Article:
What role did childhood fantasies play in the context of the movie and how is it applicable to our lives?


Sasha: Each March sister has a thing. Jo, the writer. Amy, the painter. Beth, the pianist. Meg, the actress. I believe Meg’s talent symbolizes her biggest flaw in the movie, a childhood fantasy that follows her into adulthood and threatens the livelihood of her family - Meg wants to be rich. In her youth, Meg attends countless social events and basks in the idea of having disposable wealth. However, Meg does not have disposable wealth. Further, she marries a loving, intelligent, yet poor fellow. Meg’s wedding symbolizes the transition from childhood fantasies to adult duties as she begins her family. But Meg the actress has a role to play. She makes a terribly irresponsible purchase of fabrics with money originally saved for her husband, John Brooke, to purchase a new winter coat. While discussing their situation with Brooke, she makes a comment about being tired of being poor. Despite knowing her financial situation, Meg gets caught up in the idea of having more and living auspiciously. Eventually, she sells the fabrics, and as much as I would like to say this symbolizes her finally relinquishing her rich fantasy, it does not. Meg names her daughter Daisy, a pet name given to Meg by her rich friends. Meg’s reluctance to quit on her childish fantasies defines her character arc. Unlike Jo, Meg cannot embrace her passion mind, body, and soul. Similar to how she acted as a peacemaker, she sets her passions aside (she does not dispose of them) in order to do what is best for the time being.


Simar: As many high school seniors are making pivotal changes in their lives, picking colleges and potential careers, it’s incredibly daunting. Everyone wonders what their thing could be and evaluates their strengths and weaknesses in order to make their next move. Many students have one thing they are known for: their athleticism, intelligence, artistic ability, etc. This notion is highlighted in the movie since each sister has a unique talent. However, life does not always go the way we want it to. Beth passes away before breaking through her shyness and showcasing her natural talent on the piano. Meg marries a poor tutor instead of marrying to elevate her social status, placing her in a position where she must make sacrifices in the name of love. Amy wishes to give up her art because she sees no value in it; she believes that there are very few ways to elevate your status, and the main way to do so is marry. She is set on marrying rich in order to secure her future, as well as shine light on her family, but she says no to a man that seemed to be a perfect suitor because she wanted to marry for love. Childhood fantasies often drive our futures, and although we shouldn’t reject them entirely, it’s critical to be open to change, since nothing is certain.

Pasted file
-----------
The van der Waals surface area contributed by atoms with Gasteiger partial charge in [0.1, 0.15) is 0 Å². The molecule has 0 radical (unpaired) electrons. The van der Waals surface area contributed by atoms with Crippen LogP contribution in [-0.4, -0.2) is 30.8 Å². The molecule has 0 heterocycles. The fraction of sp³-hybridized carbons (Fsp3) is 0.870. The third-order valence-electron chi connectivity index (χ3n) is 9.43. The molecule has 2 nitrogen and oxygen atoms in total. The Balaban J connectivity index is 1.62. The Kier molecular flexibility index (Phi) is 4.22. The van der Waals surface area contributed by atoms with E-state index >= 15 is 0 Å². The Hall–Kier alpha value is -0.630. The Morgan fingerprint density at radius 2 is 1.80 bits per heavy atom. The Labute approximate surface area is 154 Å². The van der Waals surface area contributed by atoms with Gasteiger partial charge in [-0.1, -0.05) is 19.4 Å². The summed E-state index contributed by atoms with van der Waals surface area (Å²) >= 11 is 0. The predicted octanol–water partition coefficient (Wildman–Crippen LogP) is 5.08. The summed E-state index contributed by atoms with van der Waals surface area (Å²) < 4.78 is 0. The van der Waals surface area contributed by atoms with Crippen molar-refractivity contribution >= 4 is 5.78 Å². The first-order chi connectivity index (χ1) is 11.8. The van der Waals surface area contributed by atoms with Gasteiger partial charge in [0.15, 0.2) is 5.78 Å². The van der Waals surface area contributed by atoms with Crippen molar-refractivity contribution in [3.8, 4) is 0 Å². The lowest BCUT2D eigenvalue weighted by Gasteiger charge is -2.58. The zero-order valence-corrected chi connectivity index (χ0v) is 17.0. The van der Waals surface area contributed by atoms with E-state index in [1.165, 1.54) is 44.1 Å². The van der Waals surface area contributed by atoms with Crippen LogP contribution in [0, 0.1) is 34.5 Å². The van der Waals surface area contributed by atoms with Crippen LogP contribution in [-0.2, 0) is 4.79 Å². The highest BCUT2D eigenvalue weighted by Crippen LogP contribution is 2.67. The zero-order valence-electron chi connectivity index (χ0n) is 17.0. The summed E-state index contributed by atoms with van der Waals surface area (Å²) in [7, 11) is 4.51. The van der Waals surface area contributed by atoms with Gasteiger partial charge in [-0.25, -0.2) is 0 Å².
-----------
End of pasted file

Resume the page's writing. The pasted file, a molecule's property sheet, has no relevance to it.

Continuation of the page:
Kamille: Childhood fantasies are just that: fantasies. In the case of the March sisters, their fantasies were not necessarily abandoned, but exchanged for more achievable dreams and aspirations. In this context, compromise does not necessarily mean subjecting oneself to misery, because dreams can change. Meg adored acting but found that settling down with the man she loved to become a housewife was what was meant for her, despite wanting a lavish life. Amy wished to paint but recognized that painting’s long-term value would not work in her favor while marriage as an economic proposition could, hence her fixation on marrying rich. Beth lived for the piano but accepted that her sickness would eventually consume her. The only sister who stuck to her path mapped out since childhood was Jo. Their fantasies (for the most part) simply became more realistic, but that does not negate their importance. Most of us will or already have outgrown childhood dreams and wishes, considering that it is a time in our lives that is supposed to be fleeting and indicative of rapid development. The beauty of fantasies lies in that they refrain from limiting the wild imaginations of a child; they evolve as an individual grows up. One does not simply desert their childhood, as it has major formative implications on an individual. The period of growth out of a childhood fantasy can shatter one’s perspective on everything and force themselves to see who they truly are and if their aspirations are worth the trouble. Each March sister had a talent that they wished to hone in on, but simply put, a talent or passion does not necessarily mean anything in a cutthroat world where people vie for any opportunity they can acquire by any means. They are called fantasies because it is rare that they metamorphose into reality. It means nothing to like something or be good at it if the individual in question does not have the will to make it happen. Childhood fantasies act as a filter from a merciless truth; the world is seldom a happy, forgiving place. Dreams tend to become more realistic for that reason; it is merely a privilege to fantasize.